NASA’s Ingenuity Helicopter Has Successful First Flight

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The first picture from Ingenuity taken 10 feet in the air
The first picture from the Ingenuity helicopter taken ten feet above the surface of Mars. Image: NASA / JPL

The NASA ingenuity helicopter had a successful debut flight on Mars, NASA engineers have confirmed. The helicopter hovered some 10 feet over the Martian surface for 39 seconds, marking the first powered flight on another planet in human history. The demonstration opens up many possibilities for planetary travel, including sending rotorcraft beyond the reach of standard rovers. 

 

Ingenuity lifted its little four-pound body at 12:34PM Mars Time (or 3:34AM EST on Earth). The rotor blades span and sent the little craft into the ultrathin Mars atmosphere. The blades rotate at a rapid 2,500RPM, five-times faster than the 500RPM helicopters need to fly here on Earth. The helicopter hovered for around 30 seconds before coming back down to solid ground, accomplishing a fully autonomous 39.1 second flight. 

 

The helicopter landed on Mars on February 18th, stuck to the Perseverance rover. Perseverance deployed the craft a month later on April 4th, beginning a 31-day mission to conduct five flight tests. The Monday flight sets the stage for more ambitious flights in the coming weeks. 

 

Engineers at the Jet Propulsion Laboratory exploded into cheers upon confirmation Ingenuity had completed its flight. “We can now say that human beings have flown a rotorcraft on another planet,” said Ingenuity project manager MiMi Aung, confirming the successful flight test.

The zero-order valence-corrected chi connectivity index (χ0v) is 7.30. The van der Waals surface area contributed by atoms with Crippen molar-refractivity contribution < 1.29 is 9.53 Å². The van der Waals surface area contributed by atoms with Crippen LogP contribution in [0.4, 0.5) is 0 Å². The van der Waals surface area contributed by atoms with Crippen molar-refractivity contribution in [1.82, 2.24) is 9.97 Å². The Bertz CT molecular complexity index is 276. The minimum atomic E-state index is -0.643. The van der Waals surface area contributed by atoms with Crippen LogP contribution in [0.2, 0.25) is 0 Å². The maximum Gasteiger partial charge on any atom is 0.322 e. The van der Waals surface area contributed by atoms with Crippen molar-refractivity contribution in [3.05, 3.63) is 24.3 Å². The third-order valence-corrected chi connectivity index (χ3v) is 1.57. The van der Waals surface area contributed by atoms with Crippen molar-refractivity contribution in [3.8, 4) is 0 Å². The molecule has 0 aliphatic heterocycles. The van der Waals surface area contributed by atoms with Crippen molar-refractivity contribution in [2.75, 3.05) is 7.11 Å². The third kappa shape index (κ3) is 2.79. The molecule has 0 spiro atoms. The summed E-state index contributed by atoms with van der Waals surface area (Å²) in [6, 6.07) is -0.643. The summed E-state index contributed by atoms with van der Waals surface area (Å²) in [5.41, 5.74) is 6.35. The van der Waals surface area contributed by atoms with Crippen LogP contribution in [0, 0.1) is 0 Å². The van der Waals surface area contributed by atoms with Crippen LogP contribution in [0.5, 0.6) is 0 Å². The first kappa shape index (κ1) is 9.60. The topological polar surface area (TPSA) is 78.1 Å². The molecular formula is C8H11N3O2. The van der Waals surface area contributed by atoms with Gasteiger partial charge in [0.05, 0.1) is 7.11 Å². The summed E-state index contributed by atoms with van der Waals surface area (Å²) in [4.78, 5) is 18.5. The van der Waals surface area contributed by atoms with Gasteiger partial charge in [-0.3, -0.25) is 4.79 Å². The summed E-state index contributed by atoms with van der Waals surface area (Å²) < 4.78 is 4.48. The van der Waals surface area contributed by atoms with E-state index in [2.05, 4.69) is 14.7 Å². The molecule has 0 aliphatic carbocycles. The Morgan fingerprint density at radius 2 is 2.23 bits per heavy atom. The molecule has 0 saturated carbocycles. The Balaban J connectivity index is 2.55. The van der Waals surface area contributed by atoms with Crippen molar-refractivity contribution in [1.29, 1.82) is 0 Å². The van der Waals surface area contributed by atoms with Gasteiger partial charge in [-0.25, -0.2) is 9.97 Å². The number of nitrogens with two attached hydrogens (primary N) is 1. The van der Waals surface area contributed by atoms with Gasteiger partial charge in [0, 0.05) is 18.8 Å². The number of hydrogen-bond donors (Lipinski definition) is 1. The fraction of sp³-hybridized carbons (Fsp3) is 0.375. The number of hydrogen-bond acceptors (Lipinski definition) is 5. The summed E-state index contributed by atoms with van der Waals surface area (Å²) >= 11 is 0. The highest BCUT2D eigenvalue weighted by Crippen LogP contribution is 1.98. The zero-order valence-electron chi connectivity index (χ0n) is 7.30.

“This gives us amazing hope for all of humanity. I couldn’t be more proud,” Thomas Zurbuchen, associate NASA administrator for science, tweeted. The flight zone for Ingenuity is named after the Wright Brothers – Wright Brothers’ Field. The rotorcraft has a tiny postage-stamp-sized piece of the original Wright Brothers’ plane, taking to the Red Planet. 

 

Ingenuity is equipped with a down-facing camera. The camera took a black and white photo to confirm the flight was a success. The photo shows Ingenuity’s shadow as it looks from ten feet above the Martian surface. The Perseverance rover also captured several images of the flight from roughly 211 meters away. These images captured Ingenuity in flight for the first time. 

 

The flight saw a handful of delays, including one daly just last week when engineers had to reupload the flight software after running into a glitch. The helicopter has a flight zone at the Jezero Crater on Mars. Jazero Crater is a dried-out lakebed that Perseverance will analyze for signs of ancient microbial life. 

 

Engineers will analyze all the data from the test flight to set the parameters for the other upcoming flights. The next is scheduled for April 22nd and will see Ingenuity reach further heights and travel across the flight zone rather than just upwards. 

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